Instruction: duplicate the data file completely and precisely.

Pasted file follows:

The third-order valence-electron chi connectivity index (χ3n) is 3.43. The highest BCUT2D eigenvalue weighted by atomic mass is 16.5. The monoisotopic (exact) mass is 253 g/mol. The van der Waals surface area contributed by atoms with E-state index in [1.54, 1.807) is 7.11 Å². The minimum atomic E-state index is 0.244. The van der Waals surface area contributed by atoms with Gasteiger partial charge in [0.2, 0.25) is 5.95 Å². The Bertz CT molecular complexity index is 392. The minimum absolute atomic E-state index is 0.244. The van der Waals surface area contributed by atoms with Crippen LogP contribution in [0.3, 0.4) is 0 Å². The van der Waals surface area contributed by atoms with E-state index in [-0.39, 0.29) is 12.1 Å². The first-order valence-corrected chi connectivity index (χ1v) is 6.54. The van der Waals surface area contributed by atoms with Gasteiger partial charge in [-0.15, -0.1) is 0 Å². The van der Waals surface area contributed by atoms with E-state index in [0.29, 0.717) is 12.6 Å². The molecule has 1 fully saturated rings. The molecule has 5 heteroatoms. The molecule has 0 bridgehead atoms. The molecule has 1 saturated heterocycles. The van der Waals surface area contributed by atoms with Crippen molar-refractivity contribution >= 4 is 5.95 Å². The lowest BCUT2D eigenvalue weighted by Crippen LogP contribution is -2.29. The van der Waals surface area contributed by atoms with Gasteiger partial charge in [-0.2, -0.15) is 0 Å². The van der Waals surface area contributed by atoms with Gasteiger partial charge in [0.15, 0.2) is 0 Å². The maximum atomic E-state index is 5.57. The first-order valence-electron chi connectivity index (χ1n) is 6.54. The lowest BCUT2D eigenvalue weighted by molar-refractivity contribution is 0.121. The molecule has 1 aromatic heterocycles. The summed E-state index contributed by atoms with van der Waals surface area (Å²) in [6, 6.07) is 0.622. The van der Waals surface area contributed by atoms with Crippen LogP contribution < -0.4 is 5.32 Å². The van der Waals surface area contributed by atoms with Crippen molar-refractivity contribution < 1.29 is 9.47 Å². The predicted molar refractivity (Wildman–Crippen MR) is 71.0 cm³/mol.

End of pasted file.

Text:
The third-order valence-electron chi connectivity index (χ3n) is 3.43. The highest BCUT2D eigenvalue weighted by atomic mass is 16.5. The monoisotopic (exact) mass is 253 g/mol. The van der Waals surface area contributed by atoms with E-state index in [1.54, 1.807) is 7.11 Å². The minimum atomic E-state index is 0.244. The van der Waals surface area contributed by atoms with Gasteiger partial charge in [0.2, 0.25) is 5.95 Å². The Bertz CT molecular complexity index is 392. The minimum absolute atomic E-state index is 0.244. The van der Waals surface area contributed by atoms with Crippen LogP contribution in [0.3, 0.4) is 0 Å². The van der Waals surface area contributed by atoms with E-state index in [-0.39, 0.29) is 12.1 Å². The first-order valence-corrected chi connectivity index (χ1v) is 6.54. The van der Waals surface area contributed by atoms with Gasteiger partial charge in [-0.15, -0.1) is 0 Å². The van der Waals surface area contributed by atoms with E-state index in [0.29, 0.717) is 12.6 Å². The molecule has 1 fully saturated rings. The molecule has 5 heteroatoms. The molecule has 0 bridgehead atoms. The molecule has 1 saturated heterocycles. The van der Waals surface area contributed by atoms with Crippen molar-refractivity contribution >= 4 is 5.95 Å². The lowest BCUT2D eigenvalue weighted by Crippen LogP contribution is -2.29. The van der Waals surface area contributed by atoms with Gasteiger partial charge in [-0.2, -0.15) is 0 Å². The van der Waals surface area contributed by atoms with Gasteiger partial charge in [0.15, 0.2) is 0 Å². The maximum atomic E-state index is 5.57. The first-order valence-electron chi connectivity index (χ1n) is 6.54. The lowest BCUT2D eigenvalue weighted by molar-refractivity contribution is 0.121. The molecule has 1 aromatic heterocycles. The summed E-state index contributed by atoms with van der Waals surface area (Å²) in [6, 6.07) is 0.622. The van der Waals surface area contributed by atoms with Crippen LogP contribution < -0.4 is 5.32 Å². The van der Waals surface area contributed by atoms with Crippen molar-refractivity contribution < 1.29 is 9.47 Å². The predicted molar refractivity (Wildman–Crippen MR) is 71.0 cm³/mol.